- Building on Rented Space (aka Social Media) – you can’t build a solid marketing foundation on shaky, ‘rented’ land. What do I mean? I mean putting all your marketing eggs in the social media basket. You do NOT own your Twitter Followers, your Facebook Fans or Likes, Your Instagram followers, your Pinterest peeps. The rules on those platforms change ALL. THE. TIME. The social platforms will do what is in their best BUSINESS interest, not necessarily what their users want. I don’t blame them – they are businesses after all. But I do want us all to be savvy and aware and not do so much bitter complaining when the rules inevitably change. The only space you own and control is your website. You own your customer/user database and email list. You own signage at your location. THOSE are solid assets. The rest are traffic sources and billboard space you ‘rent’ online. Use those spaces and traffic sources strategically, don’t rely on them, and don’t ignore your own home base.
- No traffic plan – you can’t just throw up a social account, a flyer, a poster or anything really and go with the ‘if you build it, they will come’ mentality. How are you using various channels to drive traffic back to your home base – to your event signup, to your registration link, to the door of the event and into the seats? What’s your plan for getting in front of the right eyeballs in your audience and directing them back where you want them, and to take the action you want? Who are you partnering with who also talks to your audience in the community and can you share traffic and eyeballs? Who is helping to drive traffic for you? Digital online traffic or physical, feet in the door traffic?
- Forgetting a CTA (Call to Action) – or giving more than one desired action in each piece of marketing. What do you want your ideal someone to DO after they see your tweet, read your post, see that spiffy flyer? Marketing = inspired action.
- Your Tactics Don’t Talk to Each Other – you’re doing lots of one-off stuff, each piece of marketing is created in a silo or by different people, your materials don’t have a consistent look, theme or voice, your social media isn’t connected to your website content and marketing, or your email or your signage or your collateral. You need to be consistent and coordinated. It’s called ‘integrated marketing’ and it saves you time and money, works more effectively and looks better too.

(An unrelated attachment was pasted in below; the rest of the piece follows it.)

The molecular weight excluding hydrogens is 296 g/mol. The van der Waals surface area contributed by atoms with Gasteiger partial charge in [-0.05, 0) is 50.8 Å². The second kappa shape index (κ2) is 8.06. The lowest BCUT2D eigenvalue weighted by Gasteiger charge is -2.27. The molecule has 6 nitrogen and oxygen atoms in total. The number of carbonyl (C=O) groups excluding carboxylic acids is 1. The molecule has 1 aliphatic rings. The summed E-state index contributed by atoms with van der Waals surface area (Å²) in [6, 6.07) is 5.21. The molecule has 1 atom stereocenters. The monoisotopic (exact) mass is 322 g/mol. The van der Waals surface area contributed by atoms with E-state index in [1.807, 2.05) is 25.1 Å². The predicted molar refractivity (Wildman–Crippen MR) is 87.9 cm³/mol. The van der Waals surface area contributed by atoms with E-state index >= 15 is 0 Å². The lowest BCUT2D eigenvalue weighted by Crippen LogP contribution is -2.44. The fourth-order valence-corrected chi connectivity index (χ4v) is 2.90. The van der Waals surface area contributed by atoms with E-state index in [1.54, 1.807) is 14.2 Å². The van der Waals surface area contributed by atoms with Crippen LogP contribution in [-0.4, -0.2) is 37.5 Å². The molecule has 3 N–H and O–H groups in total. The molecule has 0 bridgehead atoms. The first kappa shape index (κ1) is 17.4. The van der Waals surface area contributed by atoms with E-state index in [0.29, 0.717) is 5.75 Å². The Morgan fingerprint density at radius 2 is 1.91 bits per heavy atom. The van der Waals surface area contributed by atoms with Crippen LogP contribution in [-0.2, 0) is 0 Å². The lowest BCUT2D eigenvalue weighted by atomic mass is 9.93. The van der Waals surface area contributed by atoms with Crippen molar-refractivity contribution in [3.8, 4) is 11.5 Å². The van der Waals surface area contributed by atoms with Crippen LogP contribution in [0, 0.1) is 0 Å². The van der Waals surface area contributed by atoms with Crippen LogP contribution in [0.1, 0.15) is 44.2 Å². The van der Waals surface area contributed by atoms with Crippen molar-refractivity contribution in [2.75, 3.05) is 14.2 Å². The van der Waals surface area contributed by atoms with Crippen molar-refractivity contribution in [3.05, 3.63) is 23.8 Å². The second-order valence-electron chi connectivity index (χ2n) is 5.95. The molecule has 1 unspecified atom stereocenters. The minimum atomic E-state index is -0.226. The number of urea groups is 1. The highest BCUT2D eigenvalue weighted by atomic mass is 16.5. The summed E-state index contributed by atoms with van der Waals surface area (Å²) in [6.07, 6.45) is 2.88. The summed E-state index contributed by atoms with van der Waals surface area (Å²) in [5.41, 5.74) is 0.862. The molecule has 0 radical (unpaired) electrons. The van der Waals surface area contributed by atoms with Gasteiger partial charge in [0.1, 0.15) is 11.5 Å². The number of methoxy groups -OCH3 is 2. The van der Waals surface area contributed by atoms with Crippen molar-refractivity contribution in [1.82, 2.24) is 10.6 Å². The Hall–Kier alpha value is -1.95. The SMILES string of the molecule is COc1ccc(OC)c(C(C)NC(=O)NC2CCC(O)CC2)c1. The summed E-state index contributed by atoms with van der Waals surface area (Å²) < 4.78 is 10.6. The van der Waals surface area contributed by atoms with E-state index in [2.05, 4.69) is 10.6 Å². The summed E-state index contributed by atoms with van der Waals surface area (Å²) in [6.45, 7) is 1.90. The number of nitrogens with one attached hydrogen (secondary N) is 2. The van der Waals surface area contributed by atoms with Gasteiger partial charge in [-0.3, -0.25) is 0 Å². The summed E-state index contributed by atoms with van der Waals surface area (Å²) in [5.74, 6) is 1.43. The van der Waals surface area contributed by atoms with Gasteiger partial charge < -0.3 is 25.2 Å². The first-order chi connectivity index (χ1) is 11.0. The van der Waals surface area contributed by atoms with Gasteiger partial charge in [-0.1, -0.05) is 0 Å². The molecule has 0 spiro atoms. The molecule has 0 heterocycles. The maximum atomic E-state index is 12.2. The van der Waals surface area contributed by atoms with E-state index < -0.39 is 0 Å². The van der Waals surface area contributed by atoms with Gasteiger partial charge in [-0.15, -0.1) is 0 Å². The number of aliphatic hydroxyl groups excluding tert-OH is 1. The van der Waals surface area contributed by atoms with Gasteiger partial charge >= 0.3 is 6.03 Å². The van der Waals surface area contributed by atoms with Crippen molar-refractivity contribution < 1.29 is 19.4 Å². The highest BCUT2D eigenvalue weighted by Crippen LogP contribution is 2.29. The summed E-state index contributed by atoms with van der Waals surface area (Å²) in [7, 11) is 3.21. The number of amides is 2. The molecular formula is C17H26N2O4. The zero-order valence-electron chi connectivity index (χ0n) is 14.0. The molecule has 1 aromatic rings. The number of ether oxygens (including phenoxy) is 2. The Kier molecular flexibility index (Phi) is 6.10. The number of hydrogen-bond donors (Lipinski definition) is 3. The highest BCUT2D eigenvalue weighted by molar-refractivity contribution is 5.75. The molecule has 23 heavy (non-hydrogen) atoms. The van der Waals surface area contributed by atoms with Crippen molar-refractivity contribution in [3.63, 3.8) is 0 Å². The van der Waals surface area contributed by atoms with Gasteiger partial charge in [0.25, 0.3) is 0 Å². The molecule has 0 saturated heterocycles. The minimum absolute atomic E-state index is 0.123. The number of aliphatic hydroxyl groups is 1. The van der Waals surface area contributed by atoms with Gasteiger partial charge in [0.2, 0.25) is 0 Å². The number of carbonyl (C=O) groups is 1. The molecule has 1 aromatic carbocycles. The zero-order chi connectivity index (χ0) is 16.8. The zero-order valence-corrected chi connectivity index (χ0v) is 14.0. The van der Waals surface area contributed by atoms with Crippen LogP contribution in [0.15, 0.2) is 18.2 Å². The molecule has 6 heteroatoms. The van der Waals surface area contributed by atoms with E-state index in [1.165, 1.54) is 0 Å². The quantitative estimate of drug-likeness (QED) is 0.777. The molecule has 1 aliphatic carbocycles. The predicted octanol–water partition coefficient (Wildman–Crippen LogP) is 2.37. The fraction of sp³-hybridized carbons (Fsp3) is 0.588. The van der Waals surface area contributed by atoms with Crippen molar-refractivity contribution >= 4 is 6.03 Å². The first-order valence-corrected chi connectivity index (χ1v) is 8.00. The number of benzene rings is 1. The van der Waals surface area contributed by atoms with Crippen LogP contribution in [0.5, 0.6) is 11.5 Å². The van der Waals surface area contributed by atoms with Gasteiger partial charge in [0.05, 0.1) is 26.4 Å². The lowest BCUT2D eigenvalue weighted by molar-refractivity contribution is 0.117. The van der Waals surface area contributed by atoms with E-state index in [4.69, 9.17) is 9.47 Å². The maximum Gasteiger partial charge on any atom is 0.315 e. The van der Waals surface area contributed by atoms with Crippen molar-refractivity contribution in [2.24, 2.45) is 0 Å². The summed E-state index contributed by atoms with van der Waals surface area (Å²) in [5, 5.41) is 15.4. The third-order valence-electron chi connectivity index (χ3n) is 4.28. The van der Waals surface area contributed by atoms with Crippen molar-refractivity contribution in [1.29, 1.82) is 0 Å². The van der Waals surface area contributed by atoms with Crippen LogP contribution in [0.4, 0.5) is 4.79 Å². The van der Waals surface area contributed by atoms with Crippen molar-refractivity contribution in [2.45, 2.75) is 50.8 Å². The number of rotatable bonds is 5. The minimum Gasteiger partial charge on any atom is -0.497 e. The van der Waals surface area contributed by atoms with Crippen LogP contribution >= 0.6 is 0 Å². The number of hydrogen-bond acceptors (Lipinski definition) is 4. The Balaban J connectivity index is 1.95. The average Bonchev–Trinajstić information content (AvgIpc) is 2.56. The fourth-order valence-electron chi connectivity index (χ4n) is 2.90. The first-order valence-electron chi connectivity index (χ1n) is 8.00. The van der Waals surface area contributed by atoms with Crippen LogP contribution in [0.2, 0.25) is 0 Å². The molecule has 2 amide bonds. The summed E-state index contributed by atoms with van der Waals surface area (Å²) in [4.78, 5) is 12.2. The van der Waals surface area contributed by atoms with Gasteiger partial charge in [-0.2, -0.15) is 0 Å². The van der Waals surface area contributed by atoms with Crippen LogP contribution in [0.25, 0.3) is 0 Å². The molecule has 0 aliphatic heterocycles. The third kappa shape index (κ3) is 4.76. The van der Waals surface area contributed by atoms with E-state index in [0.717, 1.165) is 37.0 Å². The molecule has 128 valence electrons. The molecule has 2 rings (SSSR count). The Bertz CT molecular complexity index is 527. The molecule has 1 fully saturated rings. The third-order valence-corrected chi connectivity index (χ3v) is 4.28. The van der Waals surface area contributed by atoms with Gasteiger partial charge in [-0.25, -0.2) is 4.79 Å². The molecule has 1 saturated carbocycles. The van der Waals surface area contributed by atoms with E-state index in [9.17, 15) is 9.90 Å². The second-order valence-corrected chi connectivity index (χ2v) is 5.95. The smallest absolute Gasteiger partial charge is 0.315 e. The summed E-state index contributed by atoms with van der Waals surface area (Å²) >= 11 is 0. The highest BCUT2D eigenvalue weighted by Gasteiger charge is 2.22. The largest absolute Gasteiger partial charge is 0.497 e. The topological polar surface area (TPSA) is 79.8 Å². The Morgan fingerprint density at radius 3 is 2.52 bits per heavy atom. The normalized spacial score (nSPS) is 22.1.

- Switching Things Too Soon – you need to give a campaign time to work. You also must give it enough energy, resources (budget and manpower) to have a fair chance at doing what you intended. It’s a big mistake to stop too soon, or to change the format, theme, message or channel (media) because you get worried about lack of quick result. Sure, you may be getting sick of seeing those posters, that look in your social posts, or the message you keep promoting – but remember that your audience doesn’t see all of those messages. About the time you get sick of them, your audience is just getting used to your look, recognizing you and your message. Don’t jump straight to ‘updating’ or ‘refreshing’ – first try repeating your message, or adding new channels, and then repeat again. Track what you’re doing so you can honestly see where/when the drop-off happens and you get diminishing returns.
- Not taking advantage of visuals – we are visual creatures; our brains process images MUCH faster than text. You content and your marketing must have relevant, high quality images, graphics or videos to really get high engagement and happy readers/customers/users. Getting good photos, creating slick graphics and making use of video do not have to be expensive or hard.
- Doing PR ‘Wrong’ – which usually involves throwing press releases out into the internet ether and hoping some newspaper or local TV station does something with them. Or assuming that writing and sharing the release was enough. Nope. Another tough truth, chances are high that what you wrote in the press release is boring and not relevant to local media. It might be too much about you, your org, your upcoming event. Does it have a real story underneath? Did you identify the ‘what’s in it for me’ factor for that local audience? WHY would a paper or TV station pay attention to it and use that release to create a story for THEIR audience? Have you built a relationship with the local media? Are you a source they can turn to for other information to build their stories? Do they know who you are? If the first time they hear your name is in a cold email with a press release, that’s not enough.
Consider this post to be some tough love. I don’t want to keep seeing awkward library Facebook posts, flyers with three fonts, or brochures trying to talk to literally everyone in the community at the same time. I love my library pals too much to see hard work and effort wasted! Learn the common mistakes, know them, learn FROM them, avoid them, become a marketing master.
Knowing what mistakes are possible, makes it more probable that you will avoid them in the future. Like a scout, be prepared!